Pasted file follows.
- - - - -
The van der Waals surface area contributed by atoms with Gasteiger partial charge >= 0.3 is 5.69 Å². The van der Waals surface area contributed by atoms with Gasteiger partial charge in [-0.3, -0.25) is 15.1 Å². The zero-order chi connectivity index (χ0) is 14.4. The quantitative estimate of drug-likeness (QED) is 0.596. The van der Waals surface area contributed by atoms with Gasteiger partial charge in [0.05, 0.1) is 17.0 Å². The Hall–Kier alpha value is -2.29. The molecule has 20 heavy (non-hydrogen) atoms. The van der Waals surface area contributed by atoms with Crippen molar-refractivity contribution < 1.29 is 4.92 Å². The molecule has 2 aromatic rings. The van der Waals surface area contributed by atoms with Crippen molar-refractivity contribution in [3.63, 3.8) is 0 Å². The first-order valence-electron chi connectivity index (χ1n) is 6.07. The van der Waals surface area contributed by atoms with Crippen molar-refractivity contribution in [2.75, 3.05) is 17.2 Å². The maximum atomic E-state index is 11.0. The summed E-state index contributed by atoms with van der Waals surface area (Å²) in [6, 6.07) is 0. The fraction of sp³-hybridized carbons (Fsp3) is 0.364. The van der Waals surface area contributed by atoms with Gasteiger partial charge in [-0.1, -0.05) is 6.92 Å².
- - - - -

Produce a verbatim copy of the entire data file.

The van der Waals surface area contributed by atoms with Gasteiger partial charge >= 0.3 is 5.69 Å². The van der Waals surface area contributed by atoms with Gasteiger partial charge in [-0.3, -0.25) is 15.1 Å². The zero-order chi connectivity index (χ0) is 14.4. The quantitative estimate of drug-likeness (QED) is 0.596. The van der Waals surface area contributed by atoms with Gasteiger partial charge in [0.05, 0.1) is 17.0 Å². The Hall–Kier alpha value is -2.29. The molecule has 20 heavy (non-hydrogen) atoms. The van der Waals surface area contributed by atoms with Crippen molar-refractivity contribution < 1.29 is 4.92 Å². The molecule has 2 aromatic rings. The van der Waals surface area contributed by atoms with Crippen molar-refractivity contribution in [3.63, 3.8) is 0 Å². The first-order valence-electron chi connectivity index (χ1n) is 6.07. The van der Waals surface area contributed by atoms with Crippen molar-refractivity contribution in [2.75, 3.05) is 17.2 Å². The maximum atomic E-state index is 11.0. The summed E-state index contributed by atoms with van der Waals surface area (Å²) in [6, 6.07) is 0. The fraction of sp³-hybridized carbons (Fsp3) is 0.364. The van der Waals surface area contributed by atoms with Gasteiger partial charge in [-0.1, -0.05) is 6.92 Å².